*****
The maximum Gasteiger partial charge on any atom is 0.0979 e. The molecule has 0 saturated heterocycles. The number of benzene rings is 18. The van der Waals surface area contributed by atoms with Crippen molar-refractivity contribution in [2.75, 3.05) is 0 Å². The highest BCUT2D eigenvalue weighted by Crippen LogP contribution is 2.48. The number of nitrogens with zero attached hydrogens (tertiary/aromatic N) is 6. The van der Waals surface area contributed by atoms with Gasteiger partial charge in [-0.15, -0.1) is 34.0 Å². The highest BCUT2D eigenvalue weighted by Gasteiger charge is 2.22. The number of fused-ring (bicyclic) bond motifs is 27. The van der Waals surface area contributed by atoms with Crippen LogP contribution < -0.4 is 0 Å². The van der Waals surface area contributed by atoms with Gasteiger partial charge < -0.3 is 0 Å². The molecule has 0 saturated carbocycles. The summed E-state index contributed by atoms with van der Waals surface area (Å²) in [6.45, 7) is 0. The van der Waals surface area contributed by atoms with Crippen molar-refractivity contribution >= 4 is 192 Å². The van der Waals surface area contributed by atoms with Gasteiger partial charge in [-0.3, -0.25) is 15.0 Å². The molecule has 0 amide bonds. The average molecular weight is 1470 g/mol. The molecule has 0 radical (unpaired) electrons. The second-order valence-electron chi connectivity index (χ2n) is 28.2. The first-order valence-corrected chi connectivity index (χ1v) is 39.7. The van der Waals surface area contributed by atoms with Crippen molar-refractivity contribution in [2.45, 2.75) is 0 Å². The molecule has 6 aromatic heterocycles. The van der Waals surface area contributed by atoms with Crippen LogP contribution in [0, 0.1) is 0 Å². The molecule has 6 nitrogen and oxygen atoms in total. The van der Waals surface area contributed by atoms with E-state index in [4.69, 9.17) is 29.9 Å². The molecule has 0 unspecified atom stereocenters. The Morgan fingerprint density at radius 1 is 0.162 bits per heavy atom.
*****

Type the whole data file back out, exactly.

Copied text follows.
The maximum Gasteiger partial charge on any atom is 0.0979 e. The molecule has 0 saturated heterocycles. The number of benzene rings is 18. The van der Waals surface area contributed by atoms with Crippen molar-refractivity contribution in [2.75, 3.05) is 0 Å². The highest BCUT2D eigenvalue weighted by Crippen LogP contribution is 2.48. The number of nitrogens with zero attached hydrogens (tertiary/aromatic N) is 6. The van der Waals surface area contributed by atoms with Gasteiger partial charge in [-0.15, -0.1) is 34.0 Å². The highest BCUT2D eigenvalue weighted by Gasteiger charge is 2.22. The number of fused-ring (bicyclic) bond motifs is 27. The van der Waals surface area contributed by atoms with Crippen LogP contribution < -0.4 is 0 Å². The van der Waals surface area contributed by atoms with Gasteiger partial charge < -0.3 is 0 Å². The molecule has 0 saturated carbocycles. The summed E-state index contributed by atoms with van der Waals surface area (Å²) in [6.45, 7) is 0. The van der Waals surface area contributed by atoms with Crippen molar-refractivity contribution >= 4 is 192 Å². The van der Waals surface area contributed by atoms with Gasteiger partial charge in [-0.3, -0.25) is 15.0 Å². The molecule has 0 amide bonds. The average molecular weight is 1470 g/mol. The molecule has 0 radical (unpaired) electrons. The second-order valence-electron chi connectivity index (χ2n) is 28.2. The first-order valence-corrected chi connectivity index (χ1v) is 39.7. The van der Waals surface area contributed by atoms with Crippen molar-refractivity contribution in [2.45, 2.75) is 0 Å². The molecule has 6 aromatic heterocycles. The van der Waals surface area contributed by atoms with Crippen LogP contribution in [0, 0.1) is 0 Å². The molecule has 6 nitrogen and oxygen atoms in total. The van der Waals surface area contributed by atoms with E-state index in [4.69, 9.17) is 29.9 Å². The molecule has 0 unspecified atom stereocenters. The Morgan fingerprint density at radius 1 is 0.162 bits per heavy atom.